An ambitious Stanford University project is using government funds to create detailed graphic genealogies of militant organizations. The Mapping Militant Organizations project has now created more than a dozen detailed graphical analyses of militant and terrorist groups worldwide. Currently, only militant group information for Iraq has been made available, but other "maps" are in progress.
Funding for the project came from the Minerva Initiative, a controversial Defense Department and National Science Foundation project. The Minerva Initiative gives funding to academics in the social sciences to produce research that can be leveraged by the Defense Department. Anti-military academics have accused the initiative of using America’s universities to perpetuate warfare; however, Minerva is responsible for a variety of interesting projects. In total, the Minerva Initiative has disbursed $75 million in grants and funding to American anthropologists, economists, political scientists, and other academics.
From the map, you can see that the longest-running terrorist group in Iraq is the Islamic Movement in Kurdistan (IMK), which eventually—through a few different permuations—spawned Ansar al-Islam, which was who Abu Musab al-Zarqawi was associated with before he joined Al-Qaeda in Iraq. The blue lines mean an alliance; the yellow means a conflict.
According to principal investigator Martha Crenshaw, her project is based on the premise that "policy makers as well as scholars need to understand how these organizations relate to each other as well as to the government. We produce online interactive 'maps’ that are a combination of timeline and organizational diagrams. These visual representations are linked to detailed profiles of the groups in question."
The Mapping Militant Organizations project isn’t the prettiest social science website out there. The data is presented in a minimalist format that primarily uses HTML 5 and Java; the site’s layout and design would give a graphic designer nightmares. However, the information being presented is top notch—and it’s offered to the public through a novel visualization method that makes explaining complicated relationships easy.
A team of around 10 Stanford students (undergrad and grad) work on the project during the academic year, with a dedicated employee occasionally working full-time during the summer. The students come from a variety of backgrounds and often speak relevant languages. Crenshaw came up with the idea for the project when working on a research project on the reasons terrorists attacked American interests. The idea came up to track the trajectory of militant organizations over time and to visualize the relationships between them. For Stanford, the end result was a graphical relational database of Iraqi terrorism.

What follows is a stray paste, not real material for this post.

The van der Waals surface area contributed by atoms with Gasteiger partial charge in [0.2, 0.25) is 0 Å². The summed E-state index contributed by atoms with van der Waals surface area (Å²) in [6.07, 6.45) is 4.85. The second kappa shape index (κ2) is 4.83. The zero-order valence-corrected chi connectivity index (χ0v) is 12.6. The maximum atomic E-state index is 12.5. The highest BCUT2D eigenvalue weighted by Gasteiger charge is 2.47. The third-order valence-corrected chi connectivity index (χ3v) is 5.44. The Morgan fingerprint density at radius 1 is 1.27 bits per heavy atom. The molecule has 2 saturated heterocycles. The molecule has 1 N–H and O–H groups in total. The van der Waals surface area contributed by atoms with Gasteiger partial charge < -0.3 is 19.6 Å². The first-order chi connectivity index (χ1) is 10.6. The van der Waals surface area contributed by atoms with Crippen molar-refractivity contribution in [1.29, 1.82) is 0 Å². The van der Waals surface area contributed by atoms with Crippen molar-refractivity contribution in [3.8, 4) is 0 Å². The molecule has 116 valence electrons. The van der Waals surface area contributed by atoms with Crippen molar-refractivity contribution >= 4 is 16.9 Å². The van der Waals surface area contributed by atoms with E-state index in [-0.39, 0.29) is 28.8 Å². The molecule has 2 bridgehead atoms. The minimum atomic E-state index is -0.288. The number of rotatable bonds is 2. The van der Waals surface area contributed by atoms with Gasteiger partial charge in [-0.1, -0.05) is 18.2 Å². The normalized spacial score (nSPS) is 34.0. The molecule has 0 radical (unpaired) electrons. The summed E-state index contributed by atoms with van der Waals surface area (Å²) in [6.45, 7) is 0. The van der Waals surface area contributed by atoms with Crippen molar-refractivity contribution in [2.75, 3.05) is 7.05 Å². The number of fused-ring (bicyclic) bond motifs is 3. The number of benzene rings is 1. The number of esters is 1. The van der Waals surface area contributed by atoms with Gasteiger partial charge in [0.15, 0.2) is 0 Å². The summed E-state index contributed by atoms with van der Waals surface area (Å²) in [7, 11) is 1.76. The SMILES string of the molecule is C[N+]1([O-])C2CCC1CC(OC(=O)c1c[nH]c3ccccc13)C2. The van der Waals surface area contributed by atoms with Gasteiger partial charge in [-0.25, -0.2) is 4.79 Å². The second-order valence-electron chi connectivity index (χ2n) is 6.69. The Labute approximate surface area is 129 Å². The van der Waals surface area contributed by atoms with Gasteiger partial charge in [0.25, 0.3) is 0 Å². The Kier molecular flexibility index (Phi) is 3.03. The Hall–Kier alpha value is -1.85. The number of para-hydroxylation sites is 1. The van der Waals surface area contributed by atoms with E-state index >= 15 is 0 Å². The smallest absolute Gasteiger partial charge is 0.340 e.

The Stanford research, which is under the supervision of the Freeman Spogli Institute for International Studies and the Center for International Security and Cooperation (who we’ve written about for their Empirical Study of Conflict project) is just one of several efforts to disseminate the relationships between terrorist organizations to a larger public. Jihadist and al-Qaeda fellow traveler Abu Walid al Masri created homemade flowcharts, which were later translated and distributed by Australian terror researcher Leah Farrall. Private firm IntelCenter (who were also featured here) has a handy side business selling wall-size organizational charts of militant groups such as al-Shabaab. A host of academics, government agencies, and military types also produce similar mapping products for distribution and sale.
Turning the activities of militant organizations into visual data also has unexpected benefits. As Crenshaw told Co.Exist, her research offered unexpected insights. "Although most scholars focus on how and why groups split into rival factions, it’s important not to overlook the possibility of cooperation and even mergers. The original Al Qaeda, after all, was the result of a merger. Although it is common wisdom that groups fragment under government pressure (and often government policy is aimed at this end), government actions can also cause them to coalesce. For example, if the government offers some form of participation in the political process, groups may band together to acquire a position of strength."